Gangadhar Pradhan begins his odyssey on Odissi

Gangadhar Pradhan begins his odyssey on Odissi

Gangadhar Pradhan begins his odyssey on Odissi

Gangadhar Pradhan receiving Padma Shri from President Pratibha Patil.

Now a frail-looking man with grit and steely determination has vowed likewise to showcase Odissi to the outside world, as well as project and promote Orissa’s rich cultural heritage. He is Guru Gangadhar Pradhan, himself an accomplished Odissi dancer and  founder-director of Konark Natya Mandap and Orissa Dance Academy.

Guru Gangadhar Pradhan’s transition from a Gotipua (a dance tradition dating back to 16th century in which young boys dressed up as girls perform) to a musician and Odissi dancer, to a guru came through his numerous performances, choreography both in India and abroad and association with the extraordinary dancing sensations like late Sanjukta Panigrahi.

“My mother-in-law and social worker Sushilavati Swain asked me to start some cultural activity in Konark, so we acquired a piece of land in 1978. Two years later, we built a mud hut and called it the Konark Nata Mandap. Every Sunday we had a meeting and artistes from the nearby areas would come and spend the entire day singing, dancing and playing various musical instruments,” Gangadhar Pradhan says. This created an ambience of culture. The mandap’s activity started in 1980 as a small get-together but soon there was no looking back as it paved the way for the five-day
international Konark Dance and Music Festival, that is held every year in this small town of Orissa.

Besides, the Konark Nata Mandap was re-christened Konark Natya Mandap (KNM). It has undergone several changes over the years. And, it has finally taken the shape of the replica of the world famous Sun Temple.

“The festival started in 1986 on the day of Shivaratri. But the seeds of the festival were sown in my mind when I had gone to the Swedish embassy and saw posters of the Khajuraho Festival there. That’s how the idea of the Konark Dance and Music Festival took shape in my mind,” remarks Pradhan.

In the true sense, it was the harbinger of the contemporary festivals of Odisha. “The main objective of the festival is not merely to provide entertainment but to educate and refine. It aims to harmoniously blend the classical, spiritual, tribal and folk
aspects of the glorious cultural traditions.”

Built through the painstaking efforts of Gangadhar Pradhan, KNM now is a performer’s delight. A replica of the natyashala of the scintillating and stupendous Sun Temple of Konark, it provides the right kind of ambience for artistes, connoisseurs and art lovers from India and abroad.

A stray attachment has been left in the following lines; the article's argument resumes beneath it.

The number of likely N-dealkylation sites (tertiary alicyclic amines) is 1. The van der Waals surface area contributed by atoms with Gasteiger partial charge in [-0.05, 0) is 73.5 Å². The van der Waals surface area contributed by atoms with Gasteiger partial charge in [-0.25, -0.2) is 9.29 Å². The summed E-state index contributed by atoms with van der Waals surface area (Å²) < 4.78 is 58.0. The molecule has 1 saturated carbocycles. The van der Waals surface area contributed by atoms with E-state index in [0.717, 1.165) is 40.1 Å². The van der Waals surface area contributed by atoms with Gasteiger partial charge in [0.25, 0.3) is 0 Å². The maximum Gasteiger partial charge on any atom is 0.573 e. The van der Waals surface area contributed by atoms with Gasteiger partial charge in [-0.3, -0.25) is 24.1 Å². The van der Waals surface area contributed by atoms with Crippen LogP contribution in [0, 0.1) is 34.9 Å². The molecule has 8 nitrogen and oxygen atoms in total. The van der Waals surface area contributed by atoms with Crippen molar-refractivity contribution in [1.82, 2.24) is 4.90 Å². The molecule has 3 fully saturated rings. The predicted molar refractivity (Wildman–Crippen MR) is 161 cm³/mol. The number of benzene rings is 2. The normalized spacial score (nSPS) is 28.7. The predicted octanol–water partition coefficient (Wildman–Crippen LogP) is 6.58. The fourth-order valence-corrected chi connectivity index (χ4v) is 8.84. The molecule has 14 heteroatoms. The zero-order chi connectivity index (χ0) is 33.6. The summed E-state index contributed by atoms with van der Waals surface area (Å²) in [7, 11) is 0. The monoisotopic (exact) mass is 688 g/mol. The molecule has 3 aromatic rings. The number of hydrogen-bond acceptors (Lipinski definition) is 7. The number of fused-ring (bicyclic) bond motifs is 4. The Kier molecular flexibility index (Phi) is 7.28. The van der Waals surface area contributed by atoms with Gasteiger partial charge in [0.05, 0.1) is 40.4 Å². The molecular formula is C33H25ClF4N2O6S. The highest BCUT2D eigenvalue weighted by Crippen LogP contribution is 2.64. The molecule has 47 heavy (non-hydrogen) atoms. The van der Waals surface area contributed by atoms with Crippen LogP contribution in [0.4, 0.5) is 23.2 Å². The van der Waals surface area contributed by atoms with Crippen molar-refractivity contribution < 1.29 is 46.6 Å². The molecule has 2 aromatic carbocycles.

The KNM serves as a temple of learning. Following the glorious traditions of Guru Kula Parampara, it provides teaching and training in dance, music, yoga and theatre. Classes on Odissi dance, Gotipua dance, mardal, tabla and Odissi music are being conducted on its premises. Experienced gurus and teachers share their experience with students who get the privilege of presenting their skill on the three stages erected on the premises.

That apart, KNM is functioning as an institution of cultural consultancy in the state for the growth and propagation of Odissi, tradition and classical art forms both at national and international levels. The mandap has shouldered a big responsibility of popularising Odissi dance and the sculptural epic Konark has metamorphosed into a living Konark.

Talking about his dream, Gangadhar Pradhan says that something should be happening in KNM throughout the year. “Now there is a festival happening 220 days in a year.” He is confident of achieving his goal by the middle of this decade.

Explaining about Living Konark, he said that people had seen Konark in stone, now they would see the living Konark and the dancing Konark. Once, this dream materialised, there would be a computerised film on Konark that would be screened.

“When I had given wings to my imagination, I had dreamt of the future 1000 years’ history which takes into account the cultural, spiritual and ritualistic aspects. The triangle of Konark-Puri-Bhubaneswar-Chilka will develop tourism as well as culture. What the tourist sees in one place will not be repeated in other places, so he or she will get to see something new each time,” he added.

This Odissi dance guru whose sole aim is to promote Odissi to the outside world has created teachers, students and even about three dozen organisations in the country as well as abroad. Gangadhar Pradhan has the vision and his dreams of cultural integration becoming a reality is only a matter of time. He can do it, for he has 'miles to go,
before he sleeps’. Tennyson would come alive one day to write of Gangadhar’s passion ‘Men may come and men may go, but I go on forever...’

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